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New Customers Save $30 off $100+* with code JULYNEW30

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Flat front label of wine

Brampton Cabernet Merlot 2002

Bordeaux Red Blends from South Africa
    0% ABV
    • WS87
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    0% ABV

    Winemaker Notes

    Ripe, juicy berry fruit layered with vanilla flavours. The firm yet supple tannin structure, backed by liquorice, rhubarb and wild berry flavours, will complement any red meat dishes.

    Critical Acclaim

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    Brampton

    Brampton

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    Brampton, South Africa
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    Launched in 1996, Rustenberg’s second label is named in honor of Brampton Beacon Bloomer, the farm’s champion Jersey bull who established a top quality dairy cow dynasty at Rustenberg. The Brampton range is all about mouth-filling, fruit-forward wines that are accessible, easy-to-drink, and sure to please. The brand regularly receives "Best Buy" and "Best Value" accolades in major wine publications such as Wine Spectator, Wine Enthusiast, and Tanzer’s International Wine Cellar.

    Grapes for the Brampton wines are selected from the Rustenberg estate vineyards on the Simonsberg as well as from Nooitgedacht, proprietor Simon Barlow’s property high on the Helderberg slope, overlooking False Bay, where mountain ridges are cooled by gentle salt breezes. All of the Brampton wines are fermented in stainless steel. Each vineyard block is vinified separately, and the parcels are later blended to create supple, fruit-driven wines. The whites are aged in tank in order to preserve the fresh fruit flavors of the wines. After the initial fermentation is complete, the reds are run to small oak barrels for malolactic fermentation and maturation of up to 15 months before bottling.

    Each Brampton label is etched with a "B", playfully scrawled in vivid, varietal-specific colors. The range is packaged under user-friendly screw cap closures, ensuring fresh, juicy flavors and consistent quality. Perfect everyday wines and great for casual gatherings, Brampton offers tremendous value and sophisticated winemaking in every sip.

    South Africa

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    The South African wine renaissance is in full swing. Impressive red and white bargains abound. South Africa has a long and rich history considering its status as part of the “New World” of wine. In the mid-17th century, the lusciously sweet dessert wines of Constantia were highly prized by the European aristocracy. Since then, the South African wine industry has experienced some setbacks due to the phylloxera infestation of the late 1800s and political difficulties throughout the following century. Today, however, it is increasingly responsible for high-quality wines that are helping to put the country back on the international wine map. Wine production is mainly situated around Cape Town, where the climate is generally warm to hot, but the Benguela current from Antarctica provides the brisk ocean breezes necessary for steady ripening. Similarly, cooler high-elevation vineyard sites offer climatic diversity.

    South Africa’s wine zones are divided into region, then smaller districts and finally wards, but the country’s wine styles are differentiated more by grape variety than by region. Pinotage, a cross between Pinot Noir and Cinsault, is the country’s “signature” grape, responsible for earthy, gamey reds. When Pinotage is blended with other red varieties, like Cabernet Sauvignon, Merlot, Syrah, or Pinot Noir (all commonly vinified alone as well), it is often labeled as a “Cape Blend.” Chenin Blanc (locally known as “Steen”) dominates white wine production, with Chardonnay and Sauvignon Blanc following behind.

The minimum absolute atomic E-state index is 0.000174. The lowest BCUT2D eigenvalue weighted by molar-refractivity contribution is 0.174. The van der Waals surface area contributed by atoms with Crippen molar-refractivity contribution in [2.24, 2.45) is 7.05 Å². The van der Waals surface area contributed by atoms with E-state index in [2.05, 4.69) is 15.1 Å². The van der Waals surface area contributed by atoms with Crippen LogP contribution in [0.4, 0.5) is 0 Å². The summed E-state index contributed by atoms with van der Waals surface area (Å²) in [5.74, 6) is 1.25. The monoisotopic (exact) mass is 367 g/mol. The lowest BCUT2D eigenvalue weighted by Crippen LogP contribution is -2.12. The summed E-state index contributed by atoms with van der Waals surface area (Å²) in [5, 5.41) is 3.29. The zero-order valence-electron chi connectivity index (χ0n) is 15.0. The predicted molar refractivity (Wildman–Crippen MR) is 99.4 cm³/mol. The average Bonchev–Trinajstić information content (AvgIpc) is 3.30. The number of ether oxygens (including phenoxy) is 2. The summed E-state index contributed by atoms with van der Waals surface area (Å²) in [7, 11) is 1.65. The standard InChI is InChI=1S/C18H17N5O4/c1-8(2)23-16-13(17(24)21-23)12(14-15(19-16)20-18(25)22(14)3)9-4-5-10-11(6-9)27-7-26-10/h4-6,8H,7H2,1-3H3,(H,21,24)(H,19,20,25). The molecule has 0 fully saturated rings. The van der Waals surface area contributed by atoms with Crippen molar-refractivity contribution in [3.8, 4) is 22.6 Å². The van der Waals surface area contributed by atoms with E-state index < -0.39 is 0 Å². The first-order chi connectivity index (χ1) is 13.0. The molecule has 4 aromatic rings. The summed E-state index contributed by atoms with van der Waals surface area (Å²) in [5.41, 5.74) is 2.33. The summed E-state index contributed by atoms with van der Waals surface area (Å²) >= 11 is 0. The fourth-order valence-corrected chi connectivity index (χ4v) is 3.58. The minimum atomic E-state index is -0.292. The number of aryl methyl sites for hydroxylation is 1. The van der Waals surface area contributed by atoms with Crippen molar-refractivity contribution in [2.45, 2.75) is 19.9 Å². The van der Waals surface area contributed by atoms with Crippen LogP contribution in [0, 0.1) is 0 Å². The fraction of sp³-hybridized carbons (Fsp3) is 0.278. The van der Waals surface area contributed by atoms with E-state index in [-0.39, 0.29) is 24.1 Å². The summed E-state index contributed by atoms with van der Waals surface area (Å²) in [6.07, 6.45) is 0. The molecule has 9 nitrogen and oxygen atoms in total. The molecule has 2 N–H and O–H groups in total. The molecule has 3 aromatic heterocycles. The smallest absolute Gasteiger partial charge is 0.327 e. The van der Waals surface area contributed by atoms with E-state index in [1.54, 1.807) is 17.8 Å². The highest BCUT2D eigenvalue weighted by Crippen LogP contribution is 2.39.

Bordeaux Blends

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    One of the world’s most classic and popular styles of red wine, Bordeaux-inspired blends have spread from their homeland in France to nearly every corner of the New World, especially in California, Washington, and Australia. Typically based on either Cabernet Sauvignon or Merlot and supported by Cabernet Franc, Malbec, and/or Petit Verdot, these are sometimes referred to in the US as “Meritage” blends. In Bordeaux itself, Cabernet Sauvignon dominates in wines from the Left Bank of the Gironde river, while the Right Bank focuses on Merlot. Often, blends from outside the region are classified as being inspired by one or the other.

    In the Glass

    Cabernet-based, Left-Bank-styled wines are typically more tannic and structured, while Merlot-based wines modeled after the Right Bank are softer and suppler. Cabernet Franc can add herbal notes, while Malbec and Petit Verdot contribute color and structure. Wines from Bordeaux can be bold and fruit-forward or restrained and earthy, while New World facsimiles tend to emulate the former style. In general, Bordeaux red blends can have aromas and flavors of black currant, cedar, plum, graphite, and violet, with more red fruit flavors when Merlot makes up a high proportion of the blend.

    Perfect Pairings

    Since Bordeaux red blends are often quite structured and tannic, they pair best with hearty, flavorful, and fatty meat dishes. Any type of steak makes for a classic pairing. Equally welcome with these wines would be beef brisket, pot roast, braised lamb, or smoked duck.

    Sommelier Secret

    While the region of Bordeaux is limited to a select few approved grape varieties, the New World is free to experiment. Bordeaux blends in California may include Syrah, Petite Sirah, Zinfandel, or virtually any other grape deemed worthy by the winemaker. In Australia, Shiraz is a common component.

    LIM113260702_2002 Item# 75183